By Michael E. Brooks
rice-wisdom2.jpg“You have sown much, and bring in little; you eat, but do not have enough; you drink, but you are not filled with drink; you clothe yourselves, but no one is warm; and he who earns wages, earns wages to put into a bag with holes” (Haggai 1:6 NKJV).
It is hard to describe lifestyle and cultural differences between the U.S. and Bangladesh. The people here have little or no comprehension of how people live in the U.S. We perhaps have even less idea of what it is like to be in a village of Bangladesh.
At least they see television shows and movies with the Hollywood image of our country. As inaccurate as that is, it is more than most of us have seen of Bangladesh.
An article in this morning’s Dhaka newspaper gave some interesting statistics. The article was about how to increase the production of rice, without doing environmental harm to the water table or other ecological elements.
The importance of the discussion was emphasized by pointing out that rice accounts for 93% of cereal (grain) consumption in Bangladesh. It provides 75% of the calorie intake. Fifty percent of household expenditures are used for the purchase of rice.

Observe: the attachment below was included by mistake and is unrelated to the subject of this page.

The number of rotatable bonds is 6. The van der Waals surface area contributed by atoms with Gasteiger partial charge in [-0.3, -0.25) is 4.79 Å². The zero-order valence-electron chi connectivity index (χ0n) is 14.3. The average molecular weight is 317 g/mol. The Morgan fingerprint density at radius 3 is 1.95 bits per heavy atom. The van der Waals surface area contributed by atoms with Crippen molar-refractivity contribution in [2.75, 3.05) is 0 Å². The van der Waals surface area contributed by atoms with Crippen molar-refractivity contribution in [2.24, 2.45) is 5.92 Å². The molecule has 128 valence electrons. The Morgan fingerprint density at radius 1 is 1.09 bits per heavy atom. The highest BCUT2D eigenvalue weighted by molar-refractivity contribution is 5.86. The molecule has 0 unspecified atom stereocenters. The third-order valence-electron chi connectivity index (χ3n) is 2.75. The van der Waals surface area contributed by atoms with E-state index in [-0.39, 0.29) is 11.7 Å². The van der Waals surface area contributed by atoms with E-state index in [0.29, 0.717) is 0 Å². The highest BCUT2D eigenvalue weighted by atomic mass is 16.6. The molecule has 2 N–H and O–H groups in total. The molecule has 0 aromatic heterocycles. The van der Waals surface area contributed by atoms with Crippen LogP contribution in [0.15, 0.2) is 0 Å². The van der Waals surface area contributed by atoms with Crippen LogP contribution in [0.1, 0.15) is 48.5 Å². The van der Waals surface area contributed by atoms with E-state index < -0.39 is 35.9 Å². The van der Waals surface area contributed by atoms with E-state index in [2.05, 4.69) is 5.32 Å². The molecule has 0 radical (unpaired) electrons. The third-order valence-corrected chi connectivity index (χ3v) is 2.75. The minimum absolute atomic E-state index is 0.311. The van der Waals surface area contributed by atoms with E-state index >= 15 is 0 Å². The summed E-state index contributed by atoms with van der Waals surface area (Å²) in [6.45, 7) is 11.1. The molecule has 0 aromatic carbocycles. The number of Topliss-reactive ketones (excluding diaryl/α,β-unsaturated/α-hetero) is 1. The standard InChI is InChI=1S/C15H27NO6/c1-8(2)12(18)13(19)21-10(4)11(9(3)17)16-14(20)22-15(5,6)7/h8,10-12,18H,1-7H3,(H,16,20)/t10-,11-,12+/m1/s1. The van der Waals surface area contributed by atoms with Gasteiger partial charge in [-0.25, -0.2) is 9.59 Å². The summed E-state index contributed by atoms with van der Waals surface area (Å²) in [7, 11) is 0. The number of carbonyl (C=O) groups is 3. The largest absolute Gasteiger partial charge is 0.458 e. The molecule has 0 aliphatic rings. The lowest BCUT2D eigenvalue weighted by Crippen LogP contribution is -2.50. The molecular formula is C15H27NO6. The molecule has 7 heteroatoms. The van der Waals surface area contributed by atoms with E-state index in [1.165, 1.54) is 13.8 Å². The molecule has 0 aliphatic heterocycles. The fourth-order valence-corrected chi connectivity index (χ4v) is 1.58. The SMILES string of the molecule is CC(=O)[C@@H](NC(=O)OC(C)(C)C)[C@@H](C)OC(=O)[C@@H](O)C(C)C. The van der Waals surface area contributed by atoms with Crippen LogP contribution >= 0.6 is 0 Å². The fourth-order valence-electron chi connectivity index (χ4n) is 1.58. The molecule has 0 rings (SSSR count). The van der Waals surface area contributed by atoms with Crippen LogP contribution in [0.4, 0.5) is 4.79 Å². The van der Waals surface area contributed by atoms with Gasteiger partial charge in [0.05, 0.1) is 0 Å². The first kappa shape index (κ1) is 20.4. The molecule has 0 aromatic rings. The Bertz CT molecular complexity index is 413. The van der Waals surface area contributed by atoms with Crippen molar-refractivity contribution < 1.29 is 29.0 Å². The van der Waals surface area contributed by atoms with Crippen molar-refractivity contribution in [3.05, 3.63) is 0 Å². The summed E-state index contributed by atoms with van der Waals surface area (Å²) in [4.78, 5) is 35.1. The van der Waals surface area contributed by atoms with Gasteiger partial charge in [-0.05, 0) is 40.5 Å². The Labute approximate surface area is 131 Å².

It is hard for the average American to comprehend how one food can be so totally necessary to an entire nation. When the price of rice goes up even a few cents (Taka) per kilogram it is devastating to most of the population. If there is a poor crop because of floods, or drought, or hail or insect depredation, all of which are common, it is a national disaster of immense magnitude.
Such crop loss does not affect only the poor, or the farmer; the entire population is dependent upon producing enough rice domestically to feed themselves. There is no money to import food. If the crop fails, people starve.
Most Americans do not recognize this degree of dependency. We live under the assumption that we will have enough of what we need, and if something happens to part of our food, or other necessities, we will adjust with something else. Much of the world does not have that capacity.
The fact is that we are all dependent — we just don’t always know it. No human is self-sufficient. We need help with our food, our shelter, our clothing, and all other aspects of our lives.
Far more importantly, we need help with relationships, emotions, and intellectual and spiritual matters. Most of all we need help with our eternal destiny. “O wretched man that I am! Who will deliver me from this body of death? I thank God – through Jesus Christ our Lord!” (Romans 7:24-25).

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